Our next course was a salad. At the first Brunch After Dark we featured a Bloody Mary-inspired soup, so this time we made a Bloody Mary-inspired salad, with classic Bloody Mary ingredients on the plate. First there was confit tomatoes which I think is the ONLY way to make a store bought tomato edible. Confit, pronounced “cone-FEE,” is a French technique for preserving something in fat—in this case, tomatoes in olive oil. To prepare, halve the tomatoes and place cut-side up on a baking sheet. Season lightly with salt and pepper, drizzle generously with olive oil and add a few sprigs of fresh thyme, if you have them, for fun. Then you bake them in your oven at 170 degrees for 8-12 hours until they are golden brown and thick and look like this:

You can't even imagine what it does to an otherwise floury, boring, unripe supermarket tomato. It's like someone hitting you in the head with a 50 pound bag of tomatoes. Sweet (but not sugary like a sun-dried tomato), juicy, tangy and intense. Like a bloody mary. The confit tomatoes were accompanied by a tangy homemade Worcestershire sauce, tangy arugula from my garden and spicyhomemade pickled asparagusfrom the garden...okay, do you understand that the salad was spicy? We topped it with a celery bitters vinaigrette and served it with butter-poached jumbo prawns and served hot popovers fresh from the oven:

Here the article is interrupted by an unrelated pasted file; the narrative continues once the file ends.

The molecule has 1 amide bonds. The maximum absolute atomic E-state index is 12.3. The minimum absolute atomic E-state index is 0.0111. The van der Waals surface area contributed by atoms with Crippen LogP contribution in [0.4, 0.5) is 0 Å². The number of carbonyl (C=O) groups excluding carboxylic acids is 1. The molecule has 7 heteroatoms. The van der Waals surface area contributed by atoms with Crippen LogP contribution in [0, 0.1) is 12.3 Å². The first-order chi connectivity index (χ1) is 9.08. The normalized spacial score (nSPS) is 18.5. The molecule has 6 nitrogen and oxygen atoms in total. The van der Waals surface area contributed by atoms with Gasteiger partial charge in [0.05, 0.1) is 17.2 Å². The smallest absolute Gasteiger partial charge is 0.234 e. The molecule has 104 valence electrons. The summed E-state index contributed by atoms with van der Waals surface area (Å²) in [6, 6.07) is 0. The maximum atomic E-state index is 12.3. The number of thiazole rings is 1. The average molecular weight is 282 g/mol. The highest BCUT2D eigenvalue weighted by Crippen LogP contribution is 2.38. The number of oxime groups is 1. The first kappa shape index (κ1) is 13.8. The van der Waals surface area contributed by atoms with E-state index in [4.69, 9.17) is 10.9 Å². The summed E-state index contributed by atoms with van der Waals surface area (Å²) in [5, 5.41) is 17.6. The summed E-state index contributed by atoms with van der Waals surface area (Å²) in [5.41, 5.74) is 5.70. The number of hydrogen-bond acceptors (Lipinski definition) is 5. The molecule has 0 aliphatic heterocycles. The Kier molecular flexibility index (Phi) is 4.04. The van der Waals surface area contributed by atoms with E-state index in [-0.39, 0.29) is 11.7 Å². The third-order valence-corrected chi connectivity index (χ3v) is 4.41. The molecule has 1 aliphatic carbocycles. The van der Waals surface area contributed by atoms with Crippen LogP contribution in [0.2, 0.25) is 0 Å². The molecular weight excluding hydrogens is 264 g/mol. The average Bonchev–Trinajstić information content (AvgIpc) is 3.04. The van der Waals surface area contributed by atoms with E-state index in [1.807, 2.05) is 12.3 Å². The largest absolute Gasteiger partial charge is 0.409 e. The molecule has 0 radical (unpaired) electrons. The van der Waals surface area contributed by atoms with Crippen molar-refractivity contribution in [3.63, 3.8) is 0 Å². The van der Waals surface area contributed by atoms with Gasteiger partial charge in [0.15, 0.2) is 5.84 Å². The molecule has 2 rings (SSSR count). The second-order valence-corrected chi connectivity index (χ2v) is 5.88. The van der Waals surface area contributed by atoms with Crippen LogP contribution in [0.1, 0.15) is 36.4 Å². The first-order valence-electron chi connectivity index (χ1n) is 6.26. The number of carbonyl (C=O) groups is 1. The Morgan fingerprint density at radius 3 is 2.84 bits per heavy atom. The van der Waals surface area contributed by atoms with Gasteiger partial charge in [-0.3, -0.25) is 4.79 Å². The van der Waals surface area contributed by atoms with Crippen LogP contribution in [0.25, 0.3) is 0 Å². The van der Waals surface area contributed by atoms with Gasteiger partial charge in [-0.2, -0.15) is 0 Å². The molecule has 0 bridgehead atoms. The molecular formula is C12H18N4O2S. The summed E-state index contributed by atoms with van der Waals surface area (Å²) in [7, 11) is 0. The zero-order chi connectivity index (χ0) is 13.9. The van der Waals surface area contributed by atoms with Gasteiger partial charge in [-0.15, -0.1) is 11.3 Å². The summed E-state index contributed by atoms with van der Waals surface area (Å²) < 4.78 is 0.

There was homemade butter mixed with honey for the pops and some homemade jam for the sweet tooth. "It was quite a complicated salad, and more than one of our customers said, 'You know, it sounded good on the menu, but everything else sounded so great that the salad wasn't the dish I was looking forward to the most . But it ended up being my favorite lesson ever!” Salad is the menu item we always pay attention to but almost never order because it can be difficult to make a really great salad.

Photo courtesy of David Harr

The next lesson was… what else? Chicken and Waffles. I first ate chicken and waffles together over a decade ago, of all places, in San Diego, at an incredible restaurant calledHash House A Go Go: Verdrehtes Farmfood. What a restaurant! I was nervous about the whole sweet/spicy thing (which I admit I'm not very comfortable with) and her performance should have been a challenge. Spicy fried chicken with rosemary on whole wheat waffles, all drizzled with maple syrup. But it was DIVINE. With that memory as inspiration, we took William Hurst's incredible free-range chicken, soaked it in buttermilk brine overnight, and then breaded it using our top-secret technique, resulting in the crispiest, tastiest chicken imaginable. We served boneless white and dark meat on the plate and more than one person each night said it was by far the best fried chicken they had ever eaten. Placed on a buckwheat waffle, topped with a toasted black walnut.